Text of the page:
Objectively, the resignation of Interior Minister Arsen Avakov is good news. He has been a pillar of Ukrainian corruption and a major obstacle to reform for far too long — since he took office in 2014.
His exit should have taken place much earlier and in a very different way. In 2019–2020, Zelensky kept Avakov on the job despite civil society’s strong opposition to the ex-minister’s failures and alleged corruption.
Zelensky praised him and legitimized Avakov’s 2019 publicity stunt in which three suspects were arrested in connection with the murder of Belarusian journalist Pavel Sheremet in 2016. Since then, no hard evidence has been presented against them, and all three have been released from detention facilities.
Eventually Avakov’s downfall happened for the wrong reasons: Zelensky didn’t care about his toxic reputation but he took issue with his disloyalty and independence. The president is clearly seeking to monopolize power and have only loyal puppets in all key jobs.
Neither Avakov nor Zelensky stated any plausible motives for the minister’s resignation. To add insult to injury, Zelensky’s allies lavished ample praise upon Avakov during his dismissal, as if he was a hero of Ukraine, and they regretted saying goodbye to him.
This is nonsense. Zelensky and his associates must have said the truth: Avakov must have been fired because he has sabotaged police reform and all high-profile cases and is likely involved in large-scale corruption.
Moreover, Avakov must be investigated for his alleged crimes and convicted if found guilty.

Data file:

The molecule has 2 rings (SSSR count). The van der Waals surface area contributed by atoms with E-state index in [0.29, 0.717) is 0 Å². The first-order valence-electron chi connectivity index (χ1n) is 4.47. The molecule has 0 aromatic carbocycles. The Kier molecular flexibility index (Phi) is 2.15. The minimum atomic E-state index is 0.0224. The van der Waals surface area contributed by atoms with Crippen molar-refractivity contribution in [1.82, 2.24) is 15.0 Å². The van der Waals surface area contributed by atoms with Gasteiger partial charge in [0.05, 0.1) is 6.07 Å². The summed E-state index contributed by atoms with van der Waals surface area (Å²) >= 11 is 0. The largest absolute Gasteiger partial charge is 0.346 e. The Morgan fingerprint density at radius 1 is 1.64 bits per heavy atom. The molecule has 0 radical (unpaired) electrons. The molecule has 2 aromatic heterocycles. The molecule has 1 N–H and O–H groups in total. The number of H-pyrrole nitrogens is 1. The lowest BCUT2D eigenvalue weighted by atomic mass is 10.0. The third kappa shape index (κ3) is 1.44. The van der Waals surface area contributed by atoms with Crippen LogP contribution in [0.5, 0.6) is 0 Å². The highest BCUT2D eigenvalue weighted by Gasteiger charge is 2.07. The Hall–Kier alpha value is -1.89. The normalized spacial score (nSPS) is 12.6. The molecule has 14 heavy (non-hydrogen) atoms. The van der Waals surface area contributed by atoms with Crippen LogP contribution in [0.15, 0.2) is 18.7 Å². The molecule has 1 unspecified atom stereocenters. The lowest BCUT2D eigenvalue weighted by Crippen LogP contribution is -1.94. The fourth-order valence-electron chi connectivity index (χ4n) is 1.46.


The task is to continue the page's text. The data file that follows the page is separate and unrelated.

There is plenty of evidence to be investigated: video footage clearly implicates Avakov and his allies in corrupt dealings. But given the behavior of the Zelensky administration, he will likely stay unpunished.
Unfortunately, Western embassies have also failed to properly respond to Avakov’s disastrous tenure.
He has curried favor with Western diplomats and regularly met them. Regardless of their motives, this can be seen as a campaign to legitimize one of Ukraine’s most odious and tainted officials.
Avakov’s expected replacement, Denys Monastyrsky, is also questionable. He has ties to Avakov, which means that the ex-minister’s influence and corrupt legacy will likely remain intact.
Monastyrsky has also taken part in a rigged competition for the head of the State Investigation Bureau and praised a PhD thesis by a pro-Kremlin politician that consists of nonsensical pseudo-science.
As he often does, Zelensky is appointing a political loyalist with dubious credentials, not an independent professional with integrity.
The bottom line is that, despite the positive fact of Avakov’s resignation, the overall picture stays the same. Corruption continues, and reforms in the key ministry are out of question.